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NLNG, A Tedious Journey of Expectation & Anxiety – Soji Cole



… Writers Must Learn To Manipulate Language For Effective Storytelling

While he has been peppered with inquiries of “how it feels to win a $100, 000” or “What he will do with the money,” writer and winner of the 2018 NLNG Prize for Literature, Soji Cole, has barely been asked about the journey prize, and the last moments of the award, which he has described as “a tedious journey filled with expectation, tension and anxiety.”

Speaking to LEADERSHIP Newspaper, Books & Art, Cole says while he felt he had made a strong submission, coupled with positive response from his intimates who have read the Embers, the inaccessibility and uncertainty of his competitors caused him some anxiety and fear on the award day.

“It was a tedious journey that heightened to tension, with the publication of the longlist, and to anxiety, when the shortlist was released, to fear on the day of the award.” This is in spite of his bolstering thought that with the shortlist, first prize or not, he is already a winner.

Expanding on his writing process, Cole attributes some part of Embers success to the authentication of varied source materials. While admitting to delegating research for Embers, he stresses the authentication of source materials is required before writing.

He, however, advised that to write universal stories, reality or fantastical based, writers must be connected to the realities of their societies, or existence, in addition to a firm grasp of their working language.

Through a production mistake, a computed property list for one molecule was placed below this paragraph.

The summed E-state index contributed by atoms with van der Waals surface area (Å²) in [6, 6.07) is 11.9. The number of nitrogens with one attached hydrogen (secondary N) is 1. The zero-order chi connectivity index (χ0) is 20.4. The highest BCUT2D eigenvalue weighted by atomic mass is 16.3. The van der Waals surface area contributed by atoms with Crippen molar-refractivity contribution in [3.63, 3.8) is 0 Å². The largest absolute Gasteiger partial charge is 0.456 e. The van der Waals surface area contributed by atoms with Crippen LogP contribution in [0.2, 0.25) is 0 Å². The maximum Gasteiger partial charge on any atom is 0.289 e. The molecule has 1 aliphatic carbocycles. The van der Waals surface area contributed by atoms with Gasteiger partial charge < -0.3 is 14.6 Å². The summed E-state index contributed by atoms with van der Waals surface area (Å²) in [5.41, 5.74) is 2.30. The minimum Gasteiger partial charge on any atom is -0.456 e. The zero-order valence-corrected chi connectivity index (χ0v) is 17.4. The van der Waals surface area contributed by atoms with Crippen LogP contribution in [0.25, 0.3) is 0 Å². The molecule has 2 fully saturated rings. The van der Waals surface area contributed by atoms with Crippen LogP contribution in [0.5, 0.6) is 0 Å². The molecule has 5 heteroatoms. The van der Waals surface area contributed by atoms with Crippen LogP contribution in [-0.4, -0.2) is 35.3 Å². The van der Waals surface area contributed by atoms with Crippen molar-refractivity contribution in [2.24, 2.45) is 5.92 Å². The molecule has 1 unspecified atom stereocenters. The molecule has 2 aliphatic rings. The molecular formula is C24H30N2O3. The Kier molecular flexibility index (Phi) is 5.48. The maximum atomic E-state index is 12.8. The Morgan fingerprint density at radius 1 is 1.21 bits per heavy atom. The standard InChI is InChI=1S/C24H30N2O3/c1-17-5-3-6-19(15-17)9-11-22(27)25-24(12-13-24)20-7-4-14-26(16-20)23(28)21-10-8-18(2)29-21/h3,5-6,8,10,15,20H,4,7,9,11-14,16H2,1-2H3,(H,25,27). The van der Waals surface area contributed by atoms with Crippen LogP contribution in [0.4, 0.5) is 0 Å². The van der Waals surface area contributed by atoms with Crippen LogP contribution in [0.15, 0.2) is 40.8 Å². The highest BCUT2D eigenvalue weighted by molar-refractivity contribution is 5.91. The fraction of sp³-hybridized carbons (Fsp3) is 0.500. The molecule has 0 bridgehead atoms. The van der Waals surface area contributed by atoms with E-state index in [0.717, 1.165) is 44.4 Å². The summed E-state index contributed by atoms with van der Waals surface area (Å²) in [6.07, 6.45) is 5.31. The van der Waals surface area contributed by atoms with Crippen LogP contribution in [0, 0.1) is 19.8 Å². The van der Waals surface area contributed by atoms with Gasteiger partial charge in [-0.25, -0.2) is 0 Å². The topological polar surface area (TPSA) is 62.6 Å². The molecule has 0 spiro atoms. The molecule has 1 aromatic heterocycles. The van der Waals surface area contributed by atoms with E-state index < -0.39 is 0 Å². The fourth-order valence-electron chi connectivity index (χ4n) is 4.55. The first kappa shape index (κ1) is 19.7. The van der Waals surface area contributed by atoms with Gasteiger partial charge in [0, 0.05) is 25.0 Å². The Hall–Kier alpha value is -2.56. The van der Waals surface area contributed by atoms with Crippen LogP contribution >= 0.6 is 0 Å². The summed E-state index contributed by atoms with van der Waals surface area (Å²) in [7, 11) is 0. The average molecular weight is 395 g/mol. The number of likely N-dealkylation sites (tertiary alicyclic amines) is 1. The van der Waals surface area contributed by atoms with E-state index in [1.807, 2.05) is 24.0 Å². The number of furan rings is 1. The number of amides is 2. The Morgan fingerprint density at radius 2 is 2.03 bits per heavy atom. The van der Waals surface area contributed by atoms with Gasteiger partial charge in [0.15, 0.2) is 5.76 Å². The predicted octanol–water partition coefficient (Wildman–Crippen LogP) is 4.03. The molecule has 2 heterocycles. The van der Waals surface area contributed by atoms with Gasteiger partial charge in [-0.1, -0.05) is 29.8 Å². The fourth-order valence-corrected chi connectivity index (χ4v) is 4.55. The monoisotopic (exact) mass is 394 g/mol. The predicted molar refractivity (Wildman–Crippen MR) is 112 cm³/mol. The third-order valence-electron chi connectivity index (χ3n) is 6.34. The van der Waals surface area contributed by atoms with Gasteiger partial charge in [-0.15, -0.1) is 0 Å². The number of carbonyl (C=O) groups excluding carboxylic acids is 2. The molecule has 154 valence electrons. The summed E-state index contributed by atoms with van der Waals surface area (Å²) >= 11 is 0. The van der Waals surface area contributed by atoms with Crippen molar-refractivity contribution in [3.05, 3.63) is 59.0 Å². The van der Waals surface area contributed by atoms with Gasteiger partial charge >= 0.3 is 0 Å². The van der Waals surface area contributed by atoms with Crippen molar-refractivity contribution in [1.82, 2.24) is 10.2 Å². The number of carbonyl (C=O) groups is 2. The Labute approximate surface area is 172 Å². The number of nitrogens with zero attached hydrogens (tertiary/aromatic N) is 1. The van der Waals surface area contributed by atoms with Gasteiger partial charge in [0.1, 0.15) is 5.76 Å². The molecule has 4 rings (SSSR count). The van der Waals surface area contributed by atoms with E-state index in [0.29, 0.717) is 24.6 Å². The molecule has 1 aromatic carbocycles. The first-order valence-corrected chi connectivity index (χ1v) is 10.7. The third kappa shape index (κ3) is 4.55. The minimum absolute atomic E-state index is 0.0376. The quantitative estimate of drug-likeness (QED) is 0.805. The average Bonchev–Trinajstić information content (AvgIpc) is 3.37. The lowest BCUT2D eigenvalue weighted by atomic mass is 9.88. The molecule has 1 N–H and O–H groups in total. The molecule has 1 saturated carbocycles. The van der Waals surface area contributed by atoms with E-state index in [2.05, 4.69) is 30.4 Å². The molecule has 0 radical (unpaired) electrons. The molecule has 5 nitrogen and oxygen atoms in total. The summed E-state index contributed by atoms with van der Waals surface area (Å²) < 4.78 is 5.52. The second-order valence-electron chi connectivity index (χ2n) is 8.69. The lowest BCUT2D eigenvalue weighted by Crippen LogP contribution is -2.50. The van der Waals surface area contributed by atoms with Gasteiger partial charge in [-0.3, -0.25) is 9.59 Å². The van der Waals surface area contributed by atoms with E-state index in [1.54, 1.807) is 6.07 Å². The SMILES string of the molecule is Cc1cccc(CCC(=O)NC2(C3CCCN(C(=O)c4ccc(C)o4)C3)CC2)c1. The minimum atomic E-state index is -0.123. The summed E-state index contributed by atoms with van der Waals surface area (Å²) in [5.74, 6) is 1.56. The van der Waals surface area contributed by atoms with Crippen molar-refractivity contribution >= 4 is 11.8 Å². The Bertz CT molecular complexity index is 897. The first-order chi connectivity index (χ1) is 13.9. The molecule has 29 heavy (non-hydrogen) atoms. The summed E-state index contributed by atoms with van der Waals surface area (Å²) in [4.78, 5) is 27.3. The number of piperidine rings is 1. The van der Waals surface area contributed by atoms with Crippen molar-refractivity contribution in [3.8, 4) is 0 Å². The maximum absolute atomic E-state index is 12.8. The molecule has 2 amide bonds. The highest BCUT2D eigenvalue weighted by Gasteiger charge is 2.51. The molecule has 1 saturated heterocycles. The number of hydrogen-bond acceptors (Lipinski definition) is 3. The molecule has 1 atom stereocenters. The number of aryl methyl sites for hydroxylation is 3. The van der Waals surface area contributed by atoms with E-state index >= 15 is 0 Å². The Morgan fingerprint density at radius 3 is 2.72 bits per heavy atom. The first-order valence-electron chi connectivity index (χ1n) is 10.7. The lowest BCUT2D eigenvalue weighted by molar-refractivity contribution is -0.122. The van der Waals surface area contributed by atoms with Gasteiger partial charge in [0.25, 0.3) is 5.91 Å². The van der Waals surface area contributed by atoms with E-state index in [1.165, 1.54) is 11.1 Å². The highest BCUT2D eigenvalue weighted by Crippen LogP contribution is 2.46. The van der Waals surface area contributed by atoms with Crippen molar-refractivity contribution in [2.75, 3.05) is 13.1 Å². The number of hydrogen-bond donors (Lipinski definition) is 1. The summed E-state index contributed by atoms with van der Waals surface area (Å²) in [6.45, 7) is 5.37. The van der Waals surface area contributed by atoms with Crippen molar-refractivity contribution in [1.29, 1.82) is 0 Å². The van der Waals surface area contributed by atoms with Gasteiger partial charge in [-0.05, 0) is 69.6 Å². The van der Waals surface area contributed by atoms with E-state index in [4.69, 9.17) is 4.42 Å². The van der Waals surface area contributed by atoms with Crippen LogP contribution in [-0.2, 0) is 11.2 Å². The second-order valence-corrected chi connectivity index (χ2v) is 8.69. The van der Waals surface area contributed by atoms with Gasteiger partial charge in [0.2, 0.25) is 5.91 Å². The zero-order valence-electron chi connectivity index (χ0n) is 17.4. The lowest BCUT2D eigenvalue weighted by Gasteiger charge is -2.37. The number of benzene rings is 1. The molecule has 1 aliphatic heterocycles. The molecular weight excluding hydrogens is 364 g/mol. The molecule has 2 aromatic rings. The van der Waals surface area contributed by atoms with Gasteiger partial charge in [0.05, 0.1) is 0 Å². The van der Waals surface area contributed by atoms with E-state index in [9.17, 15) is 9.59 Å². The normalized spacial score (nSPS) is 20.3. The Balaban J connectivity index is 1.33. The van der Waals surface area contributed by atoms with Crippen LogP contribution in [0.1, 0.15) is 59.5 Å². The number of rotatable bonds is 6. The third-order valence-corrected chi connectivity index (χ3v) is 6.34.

“No writer has the mandate to writing. You write the way you choose. Salman Rushdie writes fantasies, and most of his works are disconnected from reality; but he connects the reality to his fantasies.”

Cole’s style leans towards the satiric, a reflection, commentary on the society he lives in. This is seen in Embers – which reflects the corrupt realities of life within an Internally Displaced Persons (IDP) camps with the reality of the general Nigerian society.

For writers unkeen in realistic writing, the focus, he says should be on the firm grasp and manipulation of language for effective storytelling.

“Writers should learn the crux and standard of manipulating language. It helps a lot if one has a grasp of the indigenous language and so it helps them translate clearly from indigenous to a second language. However, it doesn’t undermine communication process for those who don’t, because you often find writers without a grasp of their local language, living abroad, often reflect their diaspora nature successfully. It is neither here nor there if you understand your local language that’s good. If not, make extra effort to understand the language you write in,” he avers.

Cole finally addressed inquiries of life after the NLNG prize, and the need for artistes’ education on wealth management, particularly sudden wealth. He doesn’t picture himself making major changes in his lifestyle, with the exception of budding ideas in education and humanitarian actions.

“I am not planning on constructing a building or getting a car. I have always been one for modest living, once I have a house with enough room to sleep in. It is not that I lack taste, rather it is a matter of comfort and consistency,” the author clarifies.

Cole began writing during his junior secondary school days, continuing onto his senior secondary level. While he is not about to show those block building writings to the public, he affirms they were proof of his progress. Cole has several published short stories to his name, and two plays – Maybe Tomorrow, which won the Association of Nigerian Authors (ANA), Award, and Embers, winner of the 2018 NLNG Prize for Literature.



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